Continent Equatorial Guinea

Continents

Why Travel Equatorial Guinea?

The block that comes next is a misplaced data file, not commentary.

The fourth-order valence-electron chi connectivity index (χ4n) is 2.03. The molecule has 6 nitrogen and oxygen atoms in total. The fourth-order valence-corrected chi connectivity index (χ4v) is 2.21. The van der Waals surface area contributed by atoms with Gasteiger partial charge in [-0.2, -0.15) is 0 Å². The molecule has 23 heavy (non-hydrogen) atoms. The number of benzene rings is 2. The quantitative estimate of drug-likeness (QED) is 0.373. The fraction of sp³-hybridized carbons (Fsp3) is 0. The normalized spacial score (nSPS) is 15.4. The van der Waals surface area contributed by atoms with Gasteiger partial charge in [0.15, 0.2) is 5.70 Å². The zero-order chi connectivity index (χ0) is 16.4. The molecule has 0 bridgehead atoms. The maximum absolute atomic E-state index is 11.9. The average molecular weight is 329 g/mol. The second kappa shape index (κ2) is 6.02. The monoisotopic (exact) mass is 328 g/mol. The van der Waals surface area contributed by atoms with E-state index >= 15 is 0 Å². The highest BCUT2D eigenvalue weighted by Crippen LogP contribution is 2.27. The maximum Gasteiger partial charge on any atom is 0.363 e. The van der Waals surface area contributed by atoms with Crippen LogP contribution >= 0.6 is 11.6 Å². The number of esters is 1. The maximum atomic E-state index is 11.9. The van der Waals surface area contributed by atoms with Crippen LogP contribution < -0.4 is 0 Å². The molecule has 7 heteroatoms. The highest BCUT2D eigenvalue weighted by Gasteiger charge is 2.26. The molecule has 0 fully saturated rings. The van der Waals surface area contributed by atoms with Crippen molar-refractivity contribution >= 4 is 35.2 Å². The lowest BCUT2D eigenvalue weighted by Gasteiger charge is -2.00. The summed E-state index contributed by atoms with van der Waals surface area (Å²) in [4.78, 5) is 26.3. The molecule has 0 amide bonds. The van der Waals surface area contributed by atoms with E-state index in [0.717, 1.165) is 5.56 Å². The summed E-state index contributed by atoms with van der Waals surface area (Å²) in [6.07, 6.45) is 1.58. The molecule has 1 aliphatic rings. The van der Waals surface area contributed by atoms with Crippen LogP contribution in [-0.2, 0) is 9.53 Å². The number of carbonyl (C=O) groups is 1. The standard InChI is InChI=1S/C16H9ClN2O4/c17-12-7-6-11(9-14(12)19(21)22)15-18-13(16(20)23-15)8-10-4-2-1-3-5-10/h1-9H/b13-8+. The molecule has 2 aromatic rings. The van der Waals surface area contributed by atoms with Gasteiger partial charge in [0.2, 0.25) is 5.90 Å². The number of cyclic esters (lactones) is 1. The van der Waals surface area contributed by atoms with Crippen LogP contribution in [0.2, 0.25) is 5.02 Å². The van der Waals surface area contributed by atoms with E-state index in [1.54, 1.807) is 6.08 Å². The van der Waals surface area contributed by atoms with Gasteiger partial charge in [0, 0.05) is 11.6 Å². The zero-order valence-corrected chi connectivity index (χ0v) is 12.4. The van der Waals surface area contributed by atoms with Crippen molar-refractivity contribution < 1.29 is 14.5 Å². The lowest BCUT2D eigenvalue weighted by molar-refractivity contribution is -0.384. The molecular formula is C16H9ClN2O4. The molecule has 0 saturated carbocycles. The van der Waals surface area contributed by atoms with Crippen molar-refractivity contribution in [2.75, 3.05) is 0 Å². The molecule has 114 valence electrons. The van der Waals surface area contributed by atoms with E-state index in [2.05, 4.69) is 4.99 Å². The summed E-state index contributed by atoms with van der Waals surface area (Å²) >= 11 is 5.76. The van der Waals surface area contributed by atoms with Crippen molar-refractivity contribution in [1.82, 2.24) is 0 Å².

Equatorial Guinea is a Central African country comprising the Rio Muni mainland and 5 volcanic offshore islands. Capital Malabo, on Bioko Island, has Spanish colonial architecture and is a hub for the country’s prosperous oil industry. Its Arena Blanca beach draws dry-season butterflies. The tropical forest of the mainland’s Monte Alen National Park is home to gorillas, chimpanzees and elephants. It is a country located in Central Africa, with an area of 28,000 square kilometres. Formerly the colony of Spanish Guinea, its post-independence name evokes its location near both the Equator and the Gulf of Guinea. Equatorial Guinea is the only sovereign African state in which Spanish is an official language. Equatorial Guinea consists of two parts, an insular and a mainland region. The insular region consists of the islands of Bioko (formerly Fernando Pó) in the Gulf of Guinea and Annobón, a small volcanic island south of the equator. Bioko Island is the northernmost part of Equatorial Guinea and is the site of the country's capital, Malabo. The island nation of São Tomé and Príncipe is located between Bioko and Annobón. The mainland region, Río Muni, is bordered by Cameroon on the north and Gabon on the south and east. It is the location of Bata, Equatorial Guinea's largest city, and Oyala, the country's planned future capital. Rio Muni also includes several small offshore islands, such as Corisco, Elobey Grande, and Elobey Chico For years, the official languages were Spanish and French, Portuguese was also adopted as an official language later in 2010. Spanish has been an official language since 1844. It is still the language of education and administration. 67.6% of Equatorial Guineans can speak it, especially those living in the capital, Malabo. French was only made official in order to join the Francophonie and it is not locally spoken, except in some border towns.

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